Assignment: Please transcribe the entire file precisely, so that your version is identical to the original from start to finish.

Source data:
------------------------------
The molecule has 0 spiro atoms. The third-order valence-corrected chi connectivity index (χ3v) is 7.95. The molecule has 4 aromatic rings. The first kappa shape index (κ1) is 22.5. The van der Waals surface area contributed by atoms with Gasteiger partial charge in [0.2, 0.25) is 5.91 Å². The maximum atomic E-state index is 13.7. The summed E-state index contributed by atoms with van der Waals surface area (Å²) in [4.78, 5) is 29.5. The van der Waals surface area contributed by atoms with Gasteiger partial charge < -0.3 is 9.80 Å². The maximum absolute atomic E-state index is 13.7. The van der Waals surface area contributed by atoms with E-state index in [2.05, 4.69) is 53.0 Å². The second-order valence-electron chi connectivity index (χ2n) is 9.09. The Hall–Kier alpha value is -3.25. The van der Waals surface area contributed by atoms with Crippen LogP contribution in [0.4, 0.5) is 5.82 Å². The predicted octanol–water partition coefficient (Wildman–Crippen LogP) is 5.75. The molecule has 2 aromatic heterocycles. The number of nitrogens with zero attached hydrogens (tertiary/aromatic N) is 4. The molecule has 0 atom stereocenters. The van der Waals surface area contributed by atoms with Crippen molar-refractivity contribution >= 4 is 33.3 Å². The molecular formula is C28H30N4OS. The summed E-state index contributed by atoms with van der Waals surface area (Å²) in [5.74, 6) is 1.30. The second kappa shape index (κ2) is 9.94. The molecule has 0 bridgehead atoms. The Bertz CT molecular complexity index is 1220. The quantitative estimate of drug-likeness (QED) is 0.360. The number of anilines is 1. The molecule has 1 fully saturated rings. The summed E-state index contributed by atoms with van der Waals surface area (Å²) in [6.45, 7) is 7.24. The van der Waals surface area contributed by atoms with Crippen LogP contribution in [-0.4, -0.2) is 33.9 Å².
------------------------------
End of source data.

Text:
The molecule has 0 spiro atoms. The third-order valence-corrected chi connectivity index (χ3v) is 7.95. The molecule has 4 aromatic rings. The first kappa shape index (κ1) is 22.5. The van der Waals surface area contributed by atoms with Gasteiger partial charge in [0.2, 0.25) is 5.91 Å². The maximum atomic E-state index is 13.7. The summed E-state index contributed by atoms with van der Waals surface area (Å²) in [4.78, 5) is 29.5. The van der Waals surface area contributed by atoms with Gasteiger partial charge < -0.3 is 9.80 Å². The maximum absolute atomic E-state index is 13.7. The van der Waals surface area contributed by atoms with E-state index in [2.05, 4.69) is 53.0 Å². The second-order valence-electron chi connectivity index (χ2n) is 9.09. The Hall–Kier alpha value is -3.25. The van der Waals surface area contributed by atoms with Crippen LogP contribution in [0.4, 0.5) is 5.82 Å². The predicted octanol–water partition coefficient (Wildman–Crippen LogP) is 5.75. The molecule has 2 aromatic heterocycles. The number of nitrogens with zero attached hydrogens (tertiary/aromatic N) is 4. The molecule has 0 atom stereocenters. The van der Waals surface area contributed by atoms with Crippen molar-refractivity contribution >= 4 is 33.3 Å². The molecular formula is C28H30N4OS. The summed E-state index contributed by atoms with van der Waals surface area (Å²) in [5.74, 6) is 1.30. The second kappa shape index (κ2) is 9.94. The molecule has 0 bridgehead atoms. The Bertz CT molecular complexity index is 1220. The quantitative estimate of drug-likeness (QED) is 0.360. The number of anilines is 1. The molecule has 1 fully saturated rings. The summed E-state index contributed by atoms with van der Waals surface area (Å²) in [6.45, 7) is 7.24. The van der Waals surface area contributed by atoms with Crippen LogP contribution in [-0.4, -0.2) is 33.9 Å².